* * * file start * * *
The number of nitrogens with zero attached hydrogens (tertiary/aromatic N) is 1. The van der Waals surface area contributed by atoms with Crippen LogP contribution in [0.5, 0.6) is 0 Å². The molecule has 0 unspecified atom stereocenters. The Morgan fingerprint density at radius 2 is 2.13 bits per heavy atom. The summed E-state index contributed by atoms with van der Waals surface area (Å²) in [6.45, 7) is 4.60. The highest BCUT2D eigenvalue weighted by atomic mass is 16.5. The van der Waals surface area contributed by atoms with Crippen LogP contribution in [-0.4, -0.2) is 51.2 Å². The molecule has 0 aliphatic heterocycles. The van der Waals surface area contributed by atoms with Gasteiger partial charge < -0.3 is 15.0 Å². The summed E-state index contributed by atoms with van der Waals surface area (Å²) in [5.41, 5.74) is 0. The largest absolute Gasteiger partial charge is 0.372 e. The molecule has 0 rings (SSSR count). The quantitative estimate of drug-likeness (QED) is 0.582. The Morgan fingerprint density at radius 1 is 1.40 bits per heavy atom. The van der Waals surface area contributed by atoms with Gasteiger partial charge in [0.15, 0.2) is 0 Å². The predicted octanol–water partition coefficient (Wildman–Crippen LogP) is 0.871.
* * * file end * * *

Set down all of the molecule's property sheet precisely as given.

The number of nitrogens with zero attached hydrogens (tertiary/aromatic N) is 1. The van der Waals surface area contributed by atoms with Crippen LogP contribution in [0.5, 0.6) is 0 Å². The molecule has 0 unspecified atom stereocenters. The Morgan fingerprint density at radius 2 is 2.13 bits per heavy atom. The summed E-state index contributed by atoms with van der Waals surface area (Å²) in [6.45, 7) is 4.60. The highest BCUT2D eigenvalue weighted by atomic mass is 16.5. The van der Waals surface area contributed by atoms with Crippen LogP contribution in [-0.4, -0.2) is 51.2 Å². The molecule has 0 aliphatic heterocycles. The van der Waals surface area contributed by atoms with Gasteiger partial charge < -0.3 is 15.0 Å². The summed E-state index contributed by atoms with van der Waals surface area (Å²) in [5.41, 5.74) is 0. The largest absolute Gasteiger partial charge is 0.372 e. The molecule has 0 rings (SSSR count). The quantitative estimate of drug-likeness (QED) is 0.582. The Morgan fingerprint density at radius 1 is 1.40 bits per heavy atom. The van der Waals surface area contributed by atoms with Gasteiger partial charge in [0.15, 0.2) is 0 Å². The predicted octanol–water partition coefficient (Wildman–Crippen LogP) is 0.871.